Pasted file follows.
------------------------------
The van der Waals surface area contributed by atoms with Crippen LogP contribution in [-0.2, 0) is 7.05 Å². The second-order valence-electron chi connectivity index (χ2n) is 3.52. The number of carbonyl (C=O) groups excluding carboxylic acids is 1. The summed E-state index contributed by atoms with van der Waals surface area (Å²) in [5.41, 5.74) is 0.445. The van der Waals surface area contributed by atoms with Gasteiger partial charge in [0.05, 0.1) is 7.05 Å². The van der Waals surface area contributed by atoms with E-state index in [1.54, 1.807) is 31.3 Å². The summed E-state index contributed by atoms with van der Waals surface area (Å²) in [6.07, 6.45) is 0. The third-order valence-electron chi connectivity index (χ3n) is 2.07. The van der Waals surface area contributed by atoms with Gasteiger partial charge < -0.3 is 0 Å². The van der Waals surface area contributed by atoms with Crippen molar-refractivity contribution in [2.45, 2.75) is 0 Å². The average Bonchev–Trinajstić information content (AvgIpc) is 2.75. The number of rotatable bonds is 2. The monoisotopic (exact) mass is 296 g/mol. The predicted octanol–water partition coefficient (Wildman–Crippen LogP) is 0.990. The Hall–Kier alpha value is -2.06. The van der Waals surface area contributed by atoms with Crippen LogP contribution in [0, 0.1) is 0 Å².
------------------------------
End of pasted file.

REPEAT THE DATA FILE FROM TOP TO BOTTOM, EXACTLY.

The van der Waals surface area contributed by atoms with Crippen LogP contribution in [-0.2, 0) is 7.05 Å². The second-order valence-electron chi connectivity index (χ2n) is 3.52. The number of carbonyl (C=O) groups excluding carboxylic acids is 1. The summed E-state index contributed by atoms with van der Waals surface area (Å²) in [5.41, 5.74) is 0.445. The van der Waals surface area contributed by atoms with Gasteiger partial charge in [0.05, 0.1) is 7.05 Å². The van der Waals surface area contributed by atoms with E-state index in [1.54, 1.807) is 31.3 Å². The summed E-state index contributed by atoms with van der Waals surface area (Å²) in [6.07, 6.45) is 0. The third-order valence-electron chi connectivity index (χ3n) is 2.07. The van der Waals surface area contributed by atoms with Gasteiger partial charge < -0.3 is 0 Å². The van der Waals surface area contributed by atoms with Crippen molar-refractivity contribution in [2.45, 2.75) is 0 Å². The average Bonchev–Trinajstić information content (AvgIpc) is 2.75. The number of rotatable bonds is 2. The monoisotopic (exact) mass is 296 g/mol. The predicted octanol–water partition coefficient (Wildman–Crippen LogP) is 0.990. The Hall–Kier alpha value is -2.06. The van der Waals surface area contributed by atoms with Crippen LogP contribution in [0, 0.1) is 0 Å².